Here are some choice passages from the intro of a book that most people probably wouldn’t think of in terms of worldbuilding, especially fantasy/sci-fi worldbuilding:
In bald terms, terroir refers to the soil, climate and topography of a microregion, and pinpoints what makes an ingredient grown in one place taste different from the same ingredient grown in another.
But terroir isn’t merely rainfall, mineral content, and angles of exposure to sunlight. no matter where we’re form, terroir is our cultural and historical link to the land, the expression of the land itself and the people who live there.
—Country Cooking of France, Anne Willan
Defining regions, when it comes to worldbuilding, is a big part of a shift from macro-worldbuilding to micro-building. The food people raise says a lot about who they are and the way they live. Especially in any sort of pre-industrial setting, where a hundred miles of distance could may as well be a world away.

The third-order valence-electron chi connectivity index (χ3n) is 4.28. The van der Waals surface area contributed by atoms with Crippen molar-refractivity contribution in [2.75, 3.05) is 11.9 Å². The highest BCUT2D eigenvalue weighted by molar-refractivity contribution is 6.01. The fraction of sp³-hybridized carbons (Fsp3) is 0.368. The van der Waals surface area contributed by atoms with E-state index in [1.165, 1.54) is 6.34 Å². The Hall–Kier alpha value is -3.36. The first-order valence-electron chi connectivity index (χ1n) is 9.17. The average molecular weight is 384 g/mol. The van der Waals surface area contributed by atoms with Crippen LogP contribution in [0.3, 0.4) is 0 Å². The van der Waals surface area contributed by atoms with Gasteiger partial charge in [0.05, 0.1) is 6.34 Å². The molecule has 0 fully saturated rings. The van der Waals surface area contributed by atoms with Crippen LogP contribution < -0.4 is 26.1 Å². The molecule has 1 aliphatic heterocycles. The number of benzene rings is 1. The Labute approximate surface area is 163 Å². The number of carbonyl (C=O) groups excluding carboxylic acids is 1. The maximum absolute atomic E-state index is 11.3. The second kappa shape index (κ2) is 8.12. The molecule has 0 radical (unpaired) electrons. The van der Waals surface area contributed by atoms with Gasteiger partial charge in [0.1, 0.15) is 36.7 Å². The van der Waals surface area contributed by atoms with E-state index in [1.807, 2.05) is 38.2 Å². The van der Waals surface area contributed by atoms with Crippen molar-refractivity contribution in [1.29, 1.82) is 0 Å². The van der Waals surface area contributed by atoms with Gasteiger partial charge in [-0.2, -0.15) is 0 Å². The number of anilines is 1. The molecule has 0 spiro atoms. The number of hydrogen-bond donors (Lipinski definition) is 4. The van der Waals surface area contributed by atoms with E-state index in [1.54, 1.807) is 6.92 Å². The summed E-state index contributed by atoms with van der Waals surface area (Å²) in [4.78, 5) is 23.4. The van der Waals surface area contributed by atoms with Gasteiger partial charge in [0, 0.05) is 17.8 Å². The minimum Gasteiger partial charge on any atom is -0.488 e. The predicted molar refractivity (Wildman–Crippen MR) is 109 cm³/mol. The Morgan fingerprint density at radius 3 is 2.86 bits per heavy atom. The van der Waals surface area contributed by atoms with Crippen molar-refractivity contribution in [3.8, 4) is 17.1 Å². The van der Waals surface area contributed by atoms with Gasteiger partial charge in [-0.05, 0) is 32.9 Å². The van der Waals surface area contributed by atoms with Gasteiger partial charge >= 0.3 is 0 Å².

The basic staples of domesticatible animals and major crops will only give you so much definition (unless you really go to town in building all new flora and fauna, in which case, I salute you)… but the minor variations of culinary regionalism can give you a wealth of details to color your world with. Then you can even take a basic dish– say a stewed chicken– and then add in two or three ingredients that define the region, and you have a traditional regional dish.
Travelers in Druthal could therefore have Chicken Thalin (in the eastern region of the Archudchy of Sauriya), cooked with onions, carrots and mustard seed, and then cross the Maradaine River into the Toren region of Maradaine Archduchy, where the local dish is stewed in cabbage and beer. (And, of course, Toren locals might give funny looks to a bunch of bulbmouths from Thalin coming over. But that’s just what those cabbage-eaters do, isn’t it?)
In the upcoming weeks, I’m going to do a little “culinary tour” of the Druth Archduchies, showing some of the macro-worldbuilding in food and culture.